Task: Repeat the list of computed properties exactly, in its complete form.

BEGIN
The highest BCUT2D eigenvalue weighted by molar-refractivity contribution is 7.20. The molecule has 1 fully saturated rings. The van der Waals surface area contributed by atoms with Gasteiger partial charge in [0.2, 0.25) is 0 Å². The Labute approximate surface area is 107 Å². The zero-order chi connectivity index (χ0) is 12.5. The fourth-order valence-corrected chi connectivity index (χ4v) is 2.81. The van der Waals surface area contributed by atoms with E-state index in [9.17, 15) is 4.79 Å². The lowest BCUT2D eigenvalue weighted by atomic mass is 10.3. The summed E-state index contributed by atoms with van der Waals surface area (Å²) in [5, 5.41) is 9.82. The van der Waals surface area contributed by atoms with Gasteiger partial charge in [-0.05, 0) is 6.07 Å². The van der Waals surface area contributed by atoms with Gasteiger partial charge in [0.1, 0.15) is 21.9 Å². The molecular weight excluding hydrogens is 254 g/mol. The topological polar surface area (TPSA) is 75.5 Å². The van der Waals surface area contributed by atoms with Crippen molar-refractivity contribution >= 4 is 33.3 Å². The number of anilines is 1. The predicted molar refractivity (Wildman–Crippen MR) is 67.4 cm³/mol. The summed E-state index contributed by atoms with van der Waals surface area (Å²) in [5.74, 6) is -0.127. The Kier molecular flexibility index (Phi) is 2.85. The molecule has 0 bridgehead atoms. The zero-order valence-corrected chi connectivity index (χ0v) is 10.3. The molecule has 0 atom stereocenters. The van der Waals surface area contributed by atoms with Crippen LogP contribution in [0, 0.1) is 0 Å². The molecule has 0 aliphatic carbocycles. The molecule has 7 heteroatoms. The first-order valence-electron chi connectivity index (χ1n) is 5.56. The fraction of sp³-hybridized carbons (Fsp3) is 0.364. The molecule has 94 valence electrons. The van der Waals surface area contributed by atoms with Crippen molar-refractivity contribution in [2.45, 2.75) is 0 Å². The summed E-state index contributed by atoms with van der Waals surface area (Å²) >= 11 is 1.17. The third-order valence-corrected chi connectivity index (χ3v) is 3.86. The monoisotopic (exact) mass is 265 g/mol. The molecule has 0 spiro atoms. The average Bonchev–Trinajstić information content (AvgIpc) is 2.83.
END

The highest BCUT2D eigenvalue weighted by molar-refractivity contribution is 7.20. The molecule has 1 fully saturated rings. The van der Waals surface area contributed by atoms with Gasteiger partial charge in [0.2, 0.25) is 0 Å². The Labute approximate surface area is 107 Å². The zero-order chi connectivity index (χ0) is 12.5. The fourth-order valence-corrected chi connectivity index (χ4v) is 2.81. The van der Waals surface area contributed by atoms with E-state index in [9.17, 15) is 4.79 Å². The lowest BCUT2D eigenvalue weighted by atomic mass is 10.3. The summed E-state index contributed by atoms with van der Waals surface area (Å²) in [5, 5.41) is 9.82. The van der Waals surface area contributed by atoms with Gasteiger partial charge in [-0.05, 0) is 6.07 Å². The van der Waals surface area contributed by atoms with Gasteiger partial charge in [0.1, 0.15) is 21.9 Å². The molecular weight excluding hydrogens is 254 g/mol. The topological polar surface area (TPSA) is 75.5 Å². The van der Waals surface area contributed by atoms with Crippen molar-refractivity contribution >= 4 is 33.3 Å². The number of anilines is 1. The predicted molar refractivity (Wildman–Crippen MR) is 67.4 cm³/mol. The summed E-state index contributed by atoms with van der Waals surface area (Å²) in [5.74, 6) is -0.127. The Kier molecular flexibility index (Phi) is 2.85. The molecule has 0 bridgehead atoms. The zero-order valence-corrected chi connectivity index (χ0v) is 10.3. The molecule has 0 atom stereocenters. The van der Waals surface area contributed by atoms with Crippen LogP contribution in [0, 0.1) is 0 Å². The molecule has 0 aliphatic carbocycles. The molecule has 7 heteroatoms. The first-order valence-electron chi connectivity index (χ1n) is 5.56. The fraction of sp³-hybridized carbons (Fsp3) is 0.364. The molecule has 94 valence electrons. The van der Waals surface area contributed by atoms with Crippen molar-refractivity contribution in [2.45, 2.75) is 0 Å². The summed E-state index contributed by atoms with van der Waals surface area (Å²) >= 11 is 1.17. The third-order valence-corrected chi connectivity index (χ3v) is 3.86. The monoisotopic (exact) mass is 265 g/mol. The molecule has 0 spiro atoms. The average Bonchev–Trinajstić information content (AvgIpc) is 2.83.